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- GDP (PPP):
- $692.2 billion
- 6.1% growth
- 6.3% 5-year compound annual growth
- $6,962 per capita
- Inflation (CPI):
- FDI Inflow:
The Philippine economy has been growing steadily at an average annual rate above 6 percent for the past five years. The government has pursued legislative reforms to enhance the entrepreneurial environment and develop a more vibrant private sector to generate broader-based job growth. Despite some progress, poor infrastructure remains a serious impediment to economic growth.
Economic Freedom Snapshot
- 2016 Economic Freedom Score: 63.1 (up 0.9 point)
- Economic Freedom Status: Moderately Free
- Global Ranking: 70th
- Regional Ranking: 14th in the Asia–Pacific Region
- Notable Successes: Monetary Freedom and Management of Public Finance
- Concerns: Rule of Law and Labor Freedom
- Overall Score Change Since 2012: +6
Overcoming lingering institutional challenges will require a deeper commitment to reform. Although the perceived level of corruption has declined, more effective anti-corruption measures need to be institutionalized. The judiciary remains susceptible to political interference and does not provide dependable enforcement of the law.
The Philippines’ diverse population, speaking more than 80 languages and dialects, is spread over 7,000 islands in the Western Pacific. Democracy was restored in 1986 after two decades of autocratic rule. President Benigno Aquino III took office in 2010 with a mandate to root out corruption. The Philippines’ next presidential and general elections are scheduled to be held in May 2016. While agriculture is still a significant part of the economy, industrial production in areas like electronics, apparel, and shipbuilding has been growing rapidly. Remittances from overseas workers are equivalent to nearly 10 percent of GDP. The Philippines was ravaged in late 2013 by Typhoon Haiyan, but its economy recovered rapidly.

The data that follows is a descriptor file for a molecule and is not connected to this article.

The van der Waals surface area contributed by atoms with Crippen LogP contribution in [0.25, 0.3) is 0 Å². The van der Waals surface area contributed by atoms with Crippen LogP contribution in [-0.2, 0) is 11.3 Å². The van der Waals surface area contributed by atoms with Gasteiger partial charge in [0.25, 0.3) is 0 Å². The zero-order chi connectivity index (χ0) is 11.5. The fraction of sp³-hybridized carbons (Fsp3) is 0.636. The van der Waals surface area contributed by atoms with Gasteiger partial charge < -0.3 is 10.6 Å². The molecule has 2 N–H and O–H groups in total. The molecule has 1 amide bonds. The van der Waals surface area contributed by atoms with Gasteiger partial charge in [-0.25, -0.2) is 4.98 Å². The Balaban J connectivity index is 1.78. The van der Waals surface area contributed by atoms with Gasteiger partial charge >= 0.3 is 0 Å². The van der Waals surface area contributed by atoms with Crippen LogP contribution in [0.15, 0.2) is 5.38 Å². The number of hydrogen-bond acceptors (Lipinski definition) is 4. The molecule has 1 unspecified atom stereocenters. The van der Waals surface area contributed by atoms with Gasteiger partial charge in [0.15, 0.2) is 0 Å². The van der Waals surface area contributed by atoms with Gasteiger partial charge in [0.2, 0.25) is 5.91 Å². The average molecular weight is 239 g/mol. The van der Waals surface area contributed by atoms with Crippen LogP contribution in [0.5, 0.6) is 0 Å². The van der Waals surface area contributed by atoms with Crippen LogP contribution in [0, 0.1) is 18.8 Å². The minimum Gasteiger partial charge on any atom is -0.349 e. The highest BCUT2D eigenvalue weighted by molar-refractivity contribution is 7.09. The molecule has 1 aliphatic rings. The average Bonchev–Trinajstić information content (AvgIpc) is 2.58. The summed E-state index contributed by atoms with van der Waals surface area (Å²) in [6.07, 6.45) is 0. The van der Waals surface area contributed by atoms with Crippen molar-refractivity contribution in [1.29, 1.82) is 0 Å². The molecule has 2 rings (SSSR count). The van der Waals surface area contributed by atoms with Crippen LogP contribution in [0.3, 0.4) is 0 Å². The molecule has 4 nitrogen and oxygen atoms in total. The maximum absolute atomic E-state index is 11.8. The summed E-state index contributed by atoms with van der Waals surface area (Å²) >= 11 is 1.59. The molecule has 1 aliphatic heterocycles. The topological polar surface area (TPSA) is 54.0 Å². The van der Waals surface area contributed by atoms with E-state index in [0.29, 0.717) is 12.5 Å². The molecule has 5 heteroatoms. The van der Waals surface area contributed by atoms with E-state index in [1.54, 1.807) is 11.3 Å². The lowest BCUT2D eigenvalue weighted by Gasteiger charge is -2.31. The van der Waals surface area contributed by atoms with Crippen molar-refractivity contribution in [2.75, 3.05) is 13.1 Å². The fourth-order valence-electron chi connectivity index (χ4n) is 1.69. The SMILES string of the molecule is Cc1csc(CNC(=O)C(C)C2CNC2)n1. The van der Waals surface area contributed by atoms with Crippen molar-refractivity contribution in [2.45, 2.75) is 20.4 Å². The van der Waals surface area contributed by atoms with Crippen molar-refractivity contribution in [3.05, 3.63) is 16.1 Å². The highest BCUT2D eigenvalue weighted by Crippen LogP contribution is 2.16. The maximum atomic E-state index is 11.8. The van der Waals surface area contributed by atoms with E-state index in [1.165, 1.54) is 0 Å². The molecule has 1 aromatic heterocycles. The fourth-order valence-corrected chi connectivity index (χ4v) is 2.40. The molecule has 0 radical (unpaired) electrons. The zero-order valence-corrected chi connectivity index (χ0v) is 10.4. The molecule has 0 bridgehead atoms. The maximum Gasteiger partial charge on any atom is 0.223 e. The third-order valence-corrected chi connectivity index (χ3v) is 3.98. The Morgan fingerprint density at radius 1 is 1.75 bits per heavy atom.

Corruption and cronyism are rife in business and government. A few dozen leading families hold a disproportionate share of land, corporate wealth, and political power. A culture of impunity, stemming in part from case backlogs in the judicial system, hampers the fight against corruption. The rule of law is generally weak as courts are hampered by inefficiency, low pay, intimidation, and corruption.
The top individual income tax rate is 32 percent, and the top corporate tax rate is 30 percent. Other taxes include a value-added tax and an environmental tax. The overall tax burden equals 13.3 percent of total domestic income. Government spending amounts to 18.6 percent of GDP. Public debt has been below 40 percent of GDP. Efforts to narrow the budget gap have kept budget deficits under control.
The time involved in dealing with licensing requirements has been notably reduced, and the cost of completing them has been cut. The labor market remains structurally rigid, although existing regulations are not particularly burdensome. Government subsidies to state-owned or state-controlled corporations jumped by 200 percent in the first quarter of 2015, with the National Electrification Administration receiving much of this support.
The Philippines’ average tariff rate is 4.3 percent. Quotas restrict imports of several agricultural products. State-owned enterprises operate in several sectors of the economy. The financial sector, which is gradually modernizing, remains relatively stable and sound. Restrictions on foreign ownership of banks have been lifted since 2014, allowing overseas banks to acquire 100 percent equity in existing banks.